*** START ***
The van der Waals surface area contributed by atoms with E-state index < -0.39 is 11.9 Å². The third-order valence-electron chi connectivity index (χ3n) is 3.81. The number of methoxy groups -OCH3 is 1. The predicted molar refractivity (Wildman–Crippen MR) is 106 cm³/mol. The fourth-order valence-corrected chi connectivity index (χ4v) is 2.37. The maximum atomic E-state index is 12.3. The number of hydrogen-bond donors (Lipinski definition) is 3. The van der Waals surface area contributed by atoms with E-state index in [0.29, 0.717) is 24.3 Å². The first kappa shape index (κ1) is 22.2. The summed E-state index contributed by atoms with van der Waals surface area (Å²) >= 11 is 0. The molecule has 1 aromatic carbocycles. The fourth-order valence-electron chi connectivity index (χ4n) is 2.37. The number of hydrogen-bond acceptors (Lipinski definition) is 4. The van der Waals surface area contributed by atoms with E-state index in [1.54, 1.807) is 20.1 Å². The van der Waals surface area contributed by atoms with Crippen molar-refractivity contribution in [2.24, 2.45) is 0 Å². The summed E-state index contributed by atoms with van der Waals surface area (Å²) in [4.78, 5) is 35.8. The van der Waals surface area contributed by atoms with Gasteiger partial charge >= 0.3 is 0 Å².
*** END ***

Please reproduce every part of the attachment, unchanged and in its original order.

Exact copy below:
The van der Waals surface area contributed by atoms with E-state index < -0.39 is 11.9 Å². The third-order valence-electron chi connectivity index (χ3n) is 3.81. The number of methoxy groups -OCH3 is 1. The predicted molar refractivity (Wildman–Crippen MR) is 106 cm³/mol. The fourth-order valence-corrected chi connectivity index (χ4v) is 2.37. The maximum atomic E-state index is 12.3. The number of hydrogen-bond donors (Lipinski definition) is 3. The van der Waals surface area contributed by atoms with E-state index in [0.29, 0.717) is 24.3 Å². The first kappa shape index (κ1) is 22.2. The summed E-state index contributed by atoms with van der Waals surface area (Å²) >= 11 is 0. The molecule has 1 aromatic carbocycles. The fourth-order valence-electron chi connectivity index (χ4n) is 2.37. The number of hydrogen-bond acceptors (Lipinski definition) is 4. The van der Waals surface area contributed by atoms with E-state index in [1.54, 1.807) is 20.1 Å². The van der Waals surface area contributed by atoms with Crippen molar-refractivity contribution in [2.24, 2.45) is 0 Å². The summed E-state index contributed by atoms with van der Waals surface area (Å²) in [4.78, 5) is 35.8. The van der Waals surface area contributed by atoms with Gasteiger partial charge >= 0.3 is 0 Å².